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I do want to automatically redirect users based on the browser locale settings, but at the same time allow users to change their preference and store it.

  • subdomains for specific languages (en.example.com, de.example.com, ...)
  • <link rel="alternate" hreflang="lang_code"... > for all language variations are included in the header of each page (excluding a hreflang="x-default")
  • The automatic redirect only happens on the 'root home page' on https://example.com and only contains a single seo hint: <link rel="alternate" hreflang="x-default" href="http://www.example.com/" />
  • Once a user has clicked on a button to change the language, this preference is stored in a cookie

This way when I visit example.com with a locale preference of "de-de", I get forwarded to de.example.com. I can then change the language to 'fr' via a button on the page. If I close the browser and visit example.com again I will be redirected to 'fr.example.com' because of the preference stored in the cookie.

Is this approach good in terms of SEO?

1

Google's John Mueller has spoken about this and advises against using automatic geo-redirects: https://twitter.com/JohnMu/status/877043654472466432

The approach I would suggest is using a modal or notification to inform the user that there is a localised version available for them which they can go to (or decide to stay where they are).

In terms of local indexing, your hreflang tags, as long as they are valid, should do the job. There is an International component with Search Console which you can keep an eye on to see how many hreflang tags have been found / identified and whether any errors were identified.

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  • I read about Google's advice not to use auto redirects. However, from experience I can tell you how frustrating it is for end users not to see the website in their language of choice if it is available. After all that's what a browser's locale settings are for. So I'm not talking about IP geo based redirects, but user language preferences. I will try my approach and hopefully it works out as expected. Thanks. – Pieter Dec 19 '19 at 15:47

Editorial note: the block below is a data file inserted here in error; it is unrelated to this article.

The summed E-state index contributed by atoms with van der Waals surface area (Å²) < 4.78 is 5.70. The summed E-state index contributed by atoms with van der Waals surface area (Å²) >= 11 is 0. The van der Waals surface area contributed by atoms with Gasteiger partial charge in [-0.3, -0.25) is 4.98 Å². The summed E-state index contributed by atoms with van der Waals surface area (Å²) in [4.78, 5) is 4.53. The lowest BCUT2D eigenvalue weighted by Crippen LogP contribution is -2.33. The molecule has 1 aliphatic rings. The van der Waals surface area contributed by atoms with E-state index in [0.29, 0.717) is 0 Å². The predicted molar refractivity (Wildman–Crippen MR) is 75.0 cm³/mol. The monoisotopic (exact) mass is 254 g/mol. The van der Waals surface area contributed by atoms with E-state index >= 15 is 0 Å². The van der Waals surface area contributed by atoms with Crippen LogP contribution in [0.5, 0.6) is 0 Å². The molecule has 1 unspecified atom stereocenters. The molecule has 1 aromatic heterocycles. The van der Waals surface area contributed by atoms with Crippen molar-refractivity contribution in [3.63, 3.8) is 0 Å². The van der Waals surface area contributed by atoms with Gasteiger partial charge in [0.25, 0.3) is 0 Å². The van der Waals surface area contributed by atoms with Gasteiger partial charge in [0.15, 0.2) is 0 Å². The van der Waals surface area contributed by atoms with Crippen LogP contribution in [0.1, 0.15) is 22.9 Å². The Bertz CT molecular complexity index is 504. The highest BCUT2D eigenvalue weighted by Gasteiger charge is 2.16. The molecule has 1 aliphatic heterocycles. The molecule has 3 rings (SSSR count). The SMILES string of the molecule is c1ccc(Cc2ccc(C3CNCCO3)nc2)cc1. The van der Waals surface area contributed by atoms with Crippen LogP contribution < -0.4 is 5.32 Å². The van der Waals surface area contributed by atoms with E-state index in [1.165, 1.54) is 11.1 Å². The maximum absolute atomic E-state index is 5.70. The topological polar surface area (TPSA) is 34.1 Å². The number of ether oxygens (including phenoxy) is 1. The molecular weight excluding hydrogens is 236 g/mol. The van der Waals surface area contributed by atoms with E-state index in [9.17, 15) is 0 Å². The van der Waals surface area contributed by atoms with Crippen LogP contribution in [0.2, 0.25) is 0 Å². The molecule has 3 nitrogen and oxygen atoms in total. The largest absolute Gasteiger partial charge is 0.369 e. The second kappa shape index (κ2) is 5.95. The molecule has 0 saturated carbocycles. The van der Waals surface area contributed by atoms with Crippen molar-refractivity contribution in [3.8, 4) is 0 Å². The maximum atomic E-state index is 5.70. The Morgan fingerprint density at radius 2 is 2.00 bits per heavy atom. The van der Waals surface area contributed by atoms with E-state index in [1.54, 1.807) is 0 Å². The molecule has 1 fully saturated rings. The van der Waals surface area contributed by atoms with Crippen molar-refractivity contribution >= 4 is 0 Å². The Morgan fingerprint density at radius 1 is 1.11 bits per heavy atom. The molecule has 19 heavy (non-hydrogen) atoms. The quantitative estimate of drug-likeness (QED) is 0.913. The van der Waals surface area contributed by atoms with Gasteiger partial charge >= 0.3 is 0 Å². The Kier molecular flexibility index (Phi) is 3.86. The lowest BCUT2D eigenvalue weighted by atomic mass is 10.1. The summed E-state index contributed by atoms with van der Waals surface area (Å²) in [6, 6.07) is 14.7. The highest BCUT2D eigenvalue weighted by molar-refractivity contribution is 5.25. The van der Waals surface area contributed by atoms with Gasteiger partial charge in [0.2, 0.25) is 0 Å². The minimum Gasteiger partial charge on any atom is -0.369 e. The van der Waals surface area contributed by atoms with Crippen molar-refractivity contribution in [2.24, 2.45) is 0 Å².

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I think there are two separate issues here: usability and SEO.

For usability, yes, you should redirect as you suggested, it's a good idea behavior.

For SEO/Google, you definitely need to implement the correct HREFLANG tags in every page that has a localized version. This means that if you have 4 different homepages, you need to add

    <link rel="alternate" href="https://example.com/" hreflang="en" />
    <link rel="alternate" href="https://es.example.com/" hreflang="es" />
    <link rel="alternate" href="https://de.example.com/" hreflang="de" />
    <link rel="alternate" href="https://fr.example.com/" hreflang="fr" />

to all 4 versions. You need to do this for every single page that is localized, so if you have the same blog article in 4 languages, you need this in all of them:

    <link rel="alternate" href="https://example.com/blog/article123" hreflang="en" />
    <link rel="alternate" href="https://es.example.com/blog/article123" hreflang="es" />
    <link rel="alternate" href="https://de.example.com/blog/article123" hreflang="de" />
    <link rel="alternate" href="https://fr.example.com/blog/article123" hreflang="fr" />

HREFLANG gets really complex really fast, so read up on in - you might want to implement them using an XML sitemap, which might be more manageable.

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